A walk.

Their daughter is nineteen months old, my son ten. Brandy and her husband Christian named their daughter Helena after a character in Midsummer Night’s Dream and I named my son Oliver after the title character in Oliver Twist.

We’ve had the apple muffins and quiche Brandy made, we’ve watched Oliver share Helena’s own toys with her, I’ve breastfed Oliver in the rocker I wish I had. Now comes the time all mothers look forward to, and their babies if they possessed any self-consciousness: we put the babies in the wagon and pull them down the street.

Oliver, who must be drugged to sleep at the best, falls in line as we lift him off the concrete patio where he’d been crawling and sit him on his bottom in the bright red vehicle. Helena leans her back against the handle and faces him. Bending over, Brandy gets ready to steer.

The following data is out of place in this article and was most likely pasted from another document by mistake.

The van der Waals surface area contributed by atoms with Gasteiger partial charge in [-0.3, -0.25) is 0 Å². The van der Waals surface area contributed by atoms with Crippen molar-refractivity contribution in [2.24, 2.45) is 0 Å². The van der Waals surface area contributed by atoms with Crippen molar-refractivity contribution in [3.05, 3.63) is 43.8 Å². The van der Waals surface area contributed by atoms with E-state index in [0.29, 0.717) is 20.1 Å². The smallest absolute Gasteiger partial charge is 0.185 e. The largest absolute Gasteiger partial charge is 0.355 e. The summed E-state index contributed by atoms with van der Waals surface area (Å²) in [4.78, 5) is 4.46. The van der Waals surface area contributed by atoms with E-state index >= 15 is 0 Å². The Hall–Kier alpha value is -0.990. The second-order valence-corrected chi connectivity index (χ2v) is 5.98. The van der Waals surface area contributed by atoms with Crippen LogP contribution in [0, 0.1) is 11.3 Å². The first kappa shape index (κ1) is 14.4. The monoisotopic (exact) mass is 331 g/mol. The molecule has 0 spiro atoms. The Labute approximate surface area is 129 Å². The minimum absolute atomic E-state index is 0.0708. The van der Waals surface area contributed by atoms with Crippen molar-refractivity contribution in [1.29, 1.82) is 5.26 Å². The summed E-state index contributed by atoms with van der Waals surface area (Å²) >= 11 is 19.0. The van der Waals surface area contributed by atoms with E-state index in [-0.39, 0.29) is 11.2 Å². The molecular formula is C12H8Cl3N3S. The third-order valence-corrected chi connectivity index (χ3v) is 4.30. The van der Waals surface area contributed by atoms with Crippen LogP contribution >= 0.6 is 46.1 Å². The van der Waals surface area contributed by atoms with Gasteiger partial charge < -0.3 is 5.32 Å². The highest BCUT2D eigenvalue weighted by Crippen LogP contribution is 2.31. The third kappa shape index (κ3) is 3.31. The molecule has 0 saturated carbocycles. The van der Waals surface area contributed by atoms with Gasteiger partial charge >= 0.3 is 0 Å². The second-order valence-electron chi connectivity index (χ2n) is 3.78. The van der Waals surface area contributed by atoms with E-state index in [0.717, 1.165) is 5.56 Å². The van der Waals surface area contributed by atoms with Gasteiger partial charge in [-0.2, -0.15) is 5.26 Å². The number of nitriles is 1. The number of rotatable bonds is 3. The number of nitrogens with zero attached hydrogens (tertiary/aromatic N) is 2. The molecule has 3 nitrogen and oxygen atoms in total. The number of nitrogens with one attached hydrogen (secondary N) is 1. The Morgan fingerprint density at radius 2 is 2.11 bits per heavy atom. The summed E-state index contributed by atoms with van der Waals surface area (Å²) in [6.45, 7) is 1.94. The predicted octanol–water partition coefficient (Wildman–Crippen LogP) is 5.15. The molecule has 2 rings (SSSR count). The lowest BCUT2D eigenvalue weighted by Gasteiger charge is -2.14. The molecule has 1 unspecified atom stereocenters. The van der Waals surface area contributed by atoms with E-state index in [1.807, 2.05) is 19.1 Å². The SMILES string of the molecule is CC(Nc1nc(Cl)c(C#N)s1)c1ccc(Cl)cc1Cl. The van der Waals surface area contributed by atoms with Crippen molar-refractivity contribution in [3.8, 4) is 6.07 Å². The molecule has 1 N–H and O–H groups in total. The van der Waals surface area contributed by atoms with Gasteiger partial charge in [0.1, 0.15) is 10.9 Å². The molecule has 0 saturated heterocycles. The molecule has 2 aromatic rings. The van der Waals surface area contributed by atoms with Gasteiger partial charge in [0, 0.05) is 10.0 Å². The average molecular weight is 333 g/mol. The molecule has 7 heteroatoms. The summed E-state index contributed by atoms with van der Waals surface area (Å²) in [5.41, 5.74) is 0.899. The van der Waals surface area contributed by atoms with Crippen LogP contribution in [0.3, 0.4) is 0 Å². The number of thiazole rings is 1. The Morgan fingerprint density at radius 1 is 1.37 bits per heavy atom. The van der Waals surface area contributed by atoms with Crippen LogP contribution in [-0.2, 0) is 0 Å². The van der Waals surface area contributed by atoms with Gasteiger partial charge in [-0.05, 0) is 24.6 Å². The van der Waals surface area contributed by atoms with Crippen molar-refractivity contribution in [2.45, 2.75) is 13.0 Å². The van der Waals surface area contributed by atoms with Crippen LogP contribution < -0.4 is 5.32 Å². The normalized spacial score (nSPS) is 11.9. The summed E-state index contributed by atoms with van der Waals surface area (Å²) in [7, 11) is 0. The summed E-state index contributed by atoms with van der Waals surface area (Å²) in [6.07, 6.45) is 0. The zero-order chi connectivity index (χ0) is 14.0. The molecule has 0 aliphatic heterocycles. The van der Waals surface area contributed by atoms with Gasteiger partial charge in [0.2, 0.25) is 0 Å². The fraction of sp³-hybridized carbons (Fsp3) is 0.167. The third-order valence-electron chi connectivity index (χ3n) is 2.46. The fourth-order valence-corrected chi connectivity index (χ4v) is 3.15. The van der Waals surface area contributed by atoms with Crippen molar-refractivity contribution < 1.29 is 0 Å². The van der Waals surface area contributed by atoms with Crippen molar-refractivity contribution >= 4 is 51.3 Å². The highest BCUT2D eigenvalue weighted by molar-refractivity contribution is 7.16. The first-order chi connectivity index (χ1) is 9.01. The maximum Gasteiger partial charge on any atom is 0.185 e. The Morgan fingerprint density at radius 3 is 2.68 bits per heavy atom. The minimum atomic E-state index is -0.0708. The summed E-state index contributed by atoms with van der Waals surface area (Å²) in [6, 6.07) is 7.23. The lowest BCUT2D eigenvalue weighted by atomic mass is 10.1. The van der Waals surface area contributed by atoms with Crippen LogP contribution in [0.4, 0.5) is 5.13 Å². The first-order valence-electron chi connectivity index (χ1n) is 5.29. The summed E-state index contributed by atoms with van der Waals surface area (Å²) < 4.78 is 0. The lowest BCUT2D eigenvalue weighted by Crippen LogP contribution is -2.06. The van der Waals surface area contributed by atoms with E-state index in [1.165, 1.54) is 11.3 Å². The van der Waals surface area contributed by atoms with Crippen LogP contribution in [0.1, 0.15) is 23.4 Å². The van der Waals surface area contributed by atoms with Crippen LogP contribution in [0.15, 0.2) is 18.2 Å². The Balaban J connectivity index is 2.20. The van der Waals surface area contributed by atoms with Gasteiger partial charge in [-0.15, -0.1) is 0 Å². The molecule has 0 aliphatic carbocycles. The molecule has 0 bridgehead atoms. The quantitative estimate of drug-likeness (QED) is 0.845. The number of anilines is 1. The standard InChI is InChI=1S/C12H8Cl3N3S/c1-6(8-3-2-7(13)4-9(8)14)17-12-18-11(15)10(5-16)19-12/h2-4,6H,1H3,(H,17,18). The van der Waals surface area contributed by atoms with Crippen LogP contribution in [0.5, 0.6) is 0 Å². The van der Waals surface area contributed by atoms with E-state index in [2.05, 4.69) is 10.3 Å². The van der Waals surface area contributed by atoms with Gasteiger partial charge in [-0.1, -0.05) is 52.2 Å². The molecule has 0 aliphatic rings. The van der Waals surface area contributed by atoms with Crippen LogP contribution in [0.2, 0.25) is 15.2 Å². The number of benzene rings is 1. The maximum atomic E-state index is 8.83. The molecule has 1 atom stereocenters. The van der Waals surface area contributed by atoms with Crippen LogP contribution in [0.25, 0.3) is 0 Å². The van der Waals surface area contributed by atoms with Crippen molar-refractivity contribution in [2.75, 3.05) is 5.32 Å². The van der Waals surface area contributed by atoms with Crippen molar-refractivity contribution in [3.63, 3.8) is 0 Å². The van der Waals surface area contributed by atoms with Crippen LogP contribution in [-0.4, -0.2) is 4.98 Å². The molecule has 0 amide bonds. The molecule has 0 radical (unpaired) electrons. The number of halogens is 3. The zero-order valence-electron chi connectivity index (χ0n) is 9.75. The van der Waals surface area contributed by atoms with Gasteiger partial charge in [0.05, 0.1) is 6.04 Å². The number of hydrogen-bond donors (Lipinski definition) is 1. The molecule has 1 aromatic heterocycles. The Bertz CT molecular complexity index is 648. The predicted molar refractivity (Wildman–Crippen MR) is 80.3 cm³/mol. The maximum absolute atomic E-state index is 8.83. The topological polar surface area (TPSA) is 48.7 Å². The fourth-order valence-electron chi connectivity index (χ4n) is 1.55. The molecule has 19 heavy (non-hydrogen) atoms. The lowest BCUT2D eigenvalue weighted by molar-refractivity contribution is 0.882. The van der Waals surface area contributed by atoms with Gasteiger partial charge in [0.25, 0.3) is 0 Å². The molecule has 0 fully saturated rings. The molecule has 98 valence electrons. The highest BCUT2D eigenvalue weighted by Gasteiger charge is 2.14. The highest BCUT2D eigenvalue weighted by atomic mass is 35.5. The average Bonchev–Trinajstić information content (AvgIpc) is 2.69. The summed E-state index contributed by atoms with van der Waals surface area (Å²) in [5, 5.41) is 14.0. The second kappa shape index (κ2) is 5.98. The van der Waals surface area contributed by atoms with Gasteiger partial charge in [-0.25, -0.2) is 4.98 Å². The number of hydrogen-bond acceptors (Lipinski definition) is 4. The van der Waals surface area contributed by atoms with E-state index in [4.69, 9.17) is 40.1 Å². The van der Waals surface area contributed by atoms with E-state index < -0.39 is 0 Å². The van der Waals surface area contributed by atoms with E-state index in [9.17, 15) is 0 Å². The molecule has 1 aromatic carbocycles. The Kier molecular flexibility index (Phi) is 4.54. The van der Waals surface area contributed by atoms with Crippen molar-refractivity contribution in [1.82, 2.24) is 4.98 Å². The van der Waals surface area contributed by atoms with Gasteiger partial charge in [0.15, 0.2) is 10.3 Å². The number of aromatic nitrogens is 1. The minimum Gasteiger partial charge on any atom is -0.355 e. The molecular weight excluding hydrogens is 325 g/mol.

The adults quiet, taking their cues from the children who act as if they just entered a library or the presence of a dignitary, even though they don’t follow social codes of conduct or pick up on social cues. It’s a Sunday morning in January, just weeks after Oliver’s first Christmas. I might be hungover from a party, or ready to spend the day watching TV or rollerskating or even heading to Starbucks, but that was another life, another time. Now, I follow a little red wagon down half a street.

For some reason, I’m barefoot and the little roundabout causes my soles great pain and a battle ensues in my head–grab my shoes and break the reverie? I can’t bring myself to risk it.

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